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I had an enlightening conversation with a friend of mine yesterday. He is a fellow mathematics major at my university, and a Christian whom I admire. We were discussing how people handle being gifted with ability. We both have our share of intellectual ability (he carries a 4.0 GPA; mine is 3.99) and creative ability (he is a musician; I am a writer). I said that, while I thank God often for His blessings (how lucky am I? I get to do math everyday!), on most days, I find myself praying silently for God to help me avoid being competitive.

My worst moments happen when a professor returns graded tests. My eyes will slide involuntarily to the side to check the scores on my classmates’ tests. I often check my friend’s score if I can. I admitted to him during our conversation that if my grade is better, I feel better. He told me he always tries to check my score and is more comfortable when his is better. We laughed because our scores are usually within two points of each other’s. If I have a 93 percent, he’ll have a 95. We both, however, covet the upper percentile. Neither of us mind other A students in the class, as long as our own A is higher.

We talked about how comparing makes us miserable. I even admitted to stagnating for years before I accepted Christ because I was so afraid that I wouldn’t be the best at whatever I tried that I never tried to do anything.

The conversation helped me to affirm that I am right to ask God’s help to overcome my human inclination toward competitiveness. Comparing is one of the most dangerous behaviors we can exhibit. It leads to jealousy, bitter feelings, and hatred. It prevents us from reaching out to others and shields our hearts from generosity and compassion.

I thought of how many times God has told us directly through scripture that we should avoid competitive behavior. It’s in the Ten Commandments; Thou shall not covet. Whether it be thy neighbor’s wife or donkey, or thy classmate’s math grade, covetousness is bad.

I spent some time searching for other places in scripture in which God has warned us to look out for competitive behavior.

All of the following verses are taken from the Holy Bible, New Living Translation, copyright © 1996, 2004, 2007 by Tyndale House Foundation. Used by permission of Tyndale House Publishers, Inc., Carol Stream, Illinois 60188. All rights reserved.

For by the grace given me I say to every one of you: Do not think of yourself more highly than you ought, but rather think of yourself with sober judgment, in accordance with the faith God has distributed to each of you. – Romans 12:3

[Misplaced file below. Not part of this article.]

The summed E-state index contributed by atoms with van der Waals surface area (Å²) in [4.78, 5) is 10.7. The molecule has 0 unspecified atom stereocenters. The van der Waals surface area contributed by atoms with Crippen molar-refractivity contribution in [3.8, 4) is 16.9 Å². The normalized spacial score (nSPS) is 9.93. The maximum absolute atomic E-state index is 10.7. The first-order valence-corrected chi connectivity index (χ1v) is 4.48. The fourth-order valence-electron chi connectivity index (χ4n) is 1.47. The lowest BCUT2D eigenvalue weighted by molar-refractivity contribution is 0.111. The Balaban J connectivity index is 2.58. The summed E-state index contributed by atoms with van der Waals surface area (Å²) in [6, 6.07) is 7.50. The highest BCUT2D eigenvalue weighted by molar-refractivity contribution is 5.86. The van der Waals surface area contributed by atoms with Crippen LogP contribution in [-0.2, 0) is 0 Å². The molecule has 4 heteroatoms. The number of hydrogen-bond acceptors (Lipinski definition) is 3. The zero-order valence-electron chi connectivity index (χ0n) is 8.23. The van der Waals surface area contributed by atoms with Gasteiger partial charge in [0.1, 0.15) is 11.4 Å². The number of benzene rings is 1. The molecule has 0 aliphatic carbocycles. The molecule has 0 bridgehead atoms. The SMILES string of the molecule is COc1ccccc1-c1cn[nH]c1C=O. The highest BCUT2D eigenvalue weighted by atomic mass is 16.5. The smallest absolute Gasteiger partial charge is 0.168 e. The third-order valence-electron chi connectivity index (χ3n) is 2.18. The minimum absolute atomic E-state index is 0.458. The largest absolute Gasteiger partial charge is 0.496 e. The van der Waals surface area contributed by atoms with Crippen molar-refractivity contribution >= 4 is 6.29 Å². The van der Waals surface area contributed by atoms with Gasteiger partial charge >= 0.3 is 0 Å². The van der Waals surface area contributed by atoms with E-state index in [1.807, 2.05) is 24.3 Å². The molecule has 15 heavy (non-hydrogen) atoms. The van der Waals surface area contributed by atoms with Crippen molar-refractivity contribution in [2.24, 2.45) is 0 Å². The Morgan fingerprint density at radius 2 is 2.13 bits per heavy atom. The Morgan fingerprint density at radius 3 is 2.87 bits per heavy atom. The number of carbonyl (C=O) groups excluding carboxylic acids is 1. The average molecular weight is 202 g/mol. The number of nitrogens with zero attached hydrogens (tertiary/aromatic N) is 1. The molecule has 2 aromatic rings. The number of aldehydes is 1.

Live in harmony with each other. Don’t be too proud to enjoy the company of ordinary people. And don’t think you know it all! – Romans 12:16

This is what the LORD says: “Don’t let the wise boast in their wisdom, or the powerful boast in their power, or the rich boast in their riches. – Jeremiah 9:23

What sorrow for those who are wise in their own eyes and think themselves so clever. – Isaiah 5:21

For the world offers only a craving for physical pleasure, a craving for everything we see, and pride in our achievements and possessions. These are not from the Father, but are from this world. – 1 John 2:16

In the same way, you younger men must accept the authority of the elders. And all of you, serve each other in humility, for “God opposes the proud       but favors the humble.” – 1 Peter 5:5

Don’t be selfish; don’t try to impress others. Be humble, thinking of others as better than yourselves.  – Philippians 2:3

Love is patient and kind. Love is not jealous or boastful or proud. –
1 Corinthians 13:4

There are many more instances of God exhorting us toward humility and away from boasting, pride, comparing, and haughtiness. These are just a few of the ones I found in ten minutes with a concordance. God is serious about this prideful behavior! Competitiveness belongs to the world, not to the Kingdom of God.

Don’t copy the behavior and customs of this world, but let God transform you into a new person by changing the way you think. Then you will learn to know God’s will for you, which is good and pleasing and perfect. – Romans 12:2.

God’s will for you is good and pleasing and perfect. There is grace and comfort in that promise, peace and rest from struggles for worldly things. In God’s will, there is perfect joy. That is what I pray each day for, not for success at being in the world, but success in following His will.

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